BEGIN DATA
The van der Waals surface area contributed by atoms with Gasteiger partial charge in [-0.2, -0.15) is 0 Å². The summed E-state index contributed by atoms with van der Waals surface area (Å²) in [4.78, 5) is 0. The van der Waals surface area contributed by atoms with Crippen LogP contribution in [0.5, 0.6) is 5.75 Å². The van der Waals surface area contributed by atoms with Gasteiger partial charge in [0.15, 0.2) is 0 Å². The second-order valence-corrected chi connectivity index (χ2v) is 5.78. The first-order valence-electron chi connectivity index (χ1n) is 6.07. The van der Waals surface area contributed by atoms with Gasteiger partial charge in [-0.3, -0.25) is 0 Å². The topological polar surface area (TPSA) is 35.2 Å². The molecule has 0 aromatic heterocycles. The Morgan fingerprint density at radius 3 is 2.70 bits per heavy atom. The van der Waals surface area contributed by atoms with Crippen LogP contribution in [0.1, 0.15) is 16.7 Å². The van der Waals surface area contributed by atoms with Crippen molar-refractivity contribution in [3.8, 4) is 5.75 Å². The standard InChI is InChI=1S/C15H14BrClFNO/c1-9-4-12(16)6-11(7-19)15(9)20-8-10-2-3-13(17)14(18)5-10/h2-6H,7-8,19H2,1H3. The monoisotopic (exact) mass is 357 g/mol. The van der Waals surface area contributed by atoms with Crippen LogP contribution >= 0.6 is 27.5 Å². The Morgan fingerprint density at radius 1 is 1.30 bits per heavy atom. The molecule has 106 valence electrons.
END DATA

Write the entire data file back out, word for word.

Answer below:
The van der Waals surface area contributed by atoms with Gasteiger partial charge in [-0.2, -0.15) is 0 Å². The summed E-state index contributed by atoms with van der Waals surface area (Å²) in [4.78, 5) is 0. The van der Waals surface area contributed by atoms with Crippen LogP contribution in [0.5, 0.6) is 5.75 Å². The van der Waals surface area contributed by atoms with Gasteiger partial charge in [0.15, 0.2) is 0 Å². The second-order valence-corrected chi connectivity index (χ2v) is 5.78. The first-order valence-electron chi connectivity index (χ1n) is 6.07. The van der Waals surface area contributed by atoms with Gasteiger partial charge in [-0.3, -0.25) is 0 Å². The topological polar surface area (TPSA) is 35.2 Å². The molecule has 0 aromatic heterocycles. The Morgan fingerprint density at radius 3 is 2.70 bits per heavy atom. The van der Waals surface area contributed by atoms with Crippen LogP contribution in [0.1, 0.15) is 16.7 Å². The van der Waals surface area contributed by atoms with Crippen molar-refractivity contribution in [3.8, 4) is 5.75 Å². The standard InChI is InChI=1S/C15H14BrClFNO/c1-9-4-12(16)6-11(7-19)15(9)20-8-10-2-3-13(17)14(18)5-10/h2-6H,7-8,19H2,1H3. The monoisotopic (exact) mass is 357 g/mol. The van der Waals surface area contributed by atoms with Crippen LogP contribution >= 0.6 is 27.5 Å². The Morgan fingerprint density at radius 1 is 1.30 bits per heavy atom. The molecule has 106 valence electrons.